Aristotle, Nicomachean - book 3 ch.1-10

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University of Toronto St. George
Mark Kingwell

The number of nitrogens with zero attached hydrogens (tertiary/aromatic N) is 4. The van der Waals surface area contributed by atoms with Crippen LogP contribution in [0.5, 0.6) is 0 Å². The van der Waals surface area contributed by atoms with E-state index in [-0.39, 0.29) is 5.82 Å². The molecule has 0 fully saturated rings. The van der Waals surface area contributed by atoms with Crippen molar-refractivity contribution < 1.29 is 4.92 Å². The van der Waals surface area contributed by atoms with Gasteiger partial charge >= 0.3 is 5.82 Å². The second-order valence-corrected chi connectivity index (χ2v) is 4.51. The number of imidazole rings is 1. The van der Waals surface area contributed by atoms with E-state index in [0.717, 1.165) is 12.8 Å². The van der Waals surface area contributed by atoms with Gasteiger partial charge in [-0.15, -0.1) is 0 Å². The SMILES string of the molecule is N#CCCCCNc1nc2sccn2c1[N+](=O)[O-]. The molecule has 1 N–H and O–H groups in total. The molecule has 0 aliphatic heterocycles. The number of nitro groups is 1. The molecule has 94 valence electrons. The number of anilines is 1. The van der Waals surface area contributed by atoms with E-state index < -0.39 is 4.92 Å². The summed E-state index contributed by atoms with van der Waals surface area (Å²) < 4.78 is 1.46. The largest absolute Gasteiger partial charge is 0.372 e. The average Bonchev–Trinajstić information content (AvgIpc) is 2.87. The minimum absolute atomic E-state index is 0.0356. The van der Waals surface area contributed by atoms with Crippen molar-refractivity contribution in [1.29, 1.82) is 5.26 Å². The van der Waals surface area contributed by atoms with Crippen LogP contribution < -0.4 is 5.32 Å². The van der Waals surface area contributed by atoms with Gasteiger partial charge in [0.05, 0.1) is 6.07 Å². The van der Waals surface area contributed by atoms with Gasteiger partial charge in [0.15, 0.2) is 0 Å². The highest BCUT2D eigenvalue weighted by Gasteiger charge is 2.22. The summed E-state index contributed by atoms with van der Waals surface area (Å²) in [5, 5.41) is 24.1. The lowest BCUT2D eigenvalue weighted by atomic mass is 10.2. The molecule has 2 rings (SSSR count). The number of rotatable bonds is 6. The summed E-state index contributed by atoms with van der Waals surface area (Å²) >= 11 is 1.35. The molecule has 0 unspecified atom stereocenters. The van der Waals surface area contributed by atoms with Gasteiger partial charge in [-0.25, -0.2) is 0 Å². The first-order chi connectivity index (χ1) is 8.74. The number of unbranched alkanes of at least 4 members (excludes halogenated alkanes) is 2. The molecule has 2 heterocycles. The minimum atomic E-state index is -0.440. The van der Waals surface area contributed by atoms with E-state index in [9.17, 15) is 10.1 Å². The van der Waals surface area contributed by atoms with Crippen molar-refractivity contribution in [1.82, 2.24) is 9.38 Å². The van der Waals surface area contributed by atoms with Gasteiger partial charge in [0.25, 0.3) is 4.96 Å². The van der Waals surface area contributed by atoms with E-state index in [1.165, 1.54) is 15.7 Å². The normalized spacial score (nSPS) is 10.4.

Philosophy Practical Wisdom Reading: Aristotle, Nicomachean Ethics Book 3 Book 3 Chapter 1 Since virtue is to do with feelings and actions, and since voluntary feelings and actions are praised and blamed, while the involuntary are pardoned and occasionally pitied, presumably anyone considering virtue must determine the limits of the voluntary and involuntary Useful, especially in legislations or punishment and honours Involuntary: things that happen by force or through ignorance What is forced has external first principle, such that agent or person acted upon has contributed nothing to it However for things done through fear of greater evils or for the sake of something noble, there is some dispute about whether they are voluntary or involuntary And so voluntary and involuntary actions are to be ascribed at the time of the actions Whether the first principle lies in a person, it is in his power to act or not to, and so such actions are voluntary, but without qualification, they are presumably involuntary, since no one would choose any of them to itself People sometimes praised when they endure disgrace or pain in return for great and noble objects, and if they do the contrary, they are blamed, since it is characteristic of a bad person to endure the greatest disgraces for no noble end Hard sometimes to determine what should be chosen at what cost, and what should be endured for what gain, and it is harder to stand by our decision, because the expected consequences are generally painful, and what one is compelled to do is shameful The is why those who have been compelled or not re praised and blamed Actions that in themselves are involuntary, but worth choosing at a certain time and for certain benefits, and have their first principle in the agent, are in themselves involuntary, but at that time and for those benefits voluntary but they are more like voluntary actions, because actions are in the sphere of particulars, and here the particulars are voluntary Not easy to explain what sort of things ought to be chosen in return for what, since there are any differences in particulars If someone were to claim that sweetnoble things are forcible, he would be committed to all actions being forced, since it is with those neds in view that everyone does everything, and people who are forced to act and do so involuntarily find it painful, while those who act because of what is pleasantnoble do so with pleasure What is forced is an external first principle, where the person forced contributes nothing
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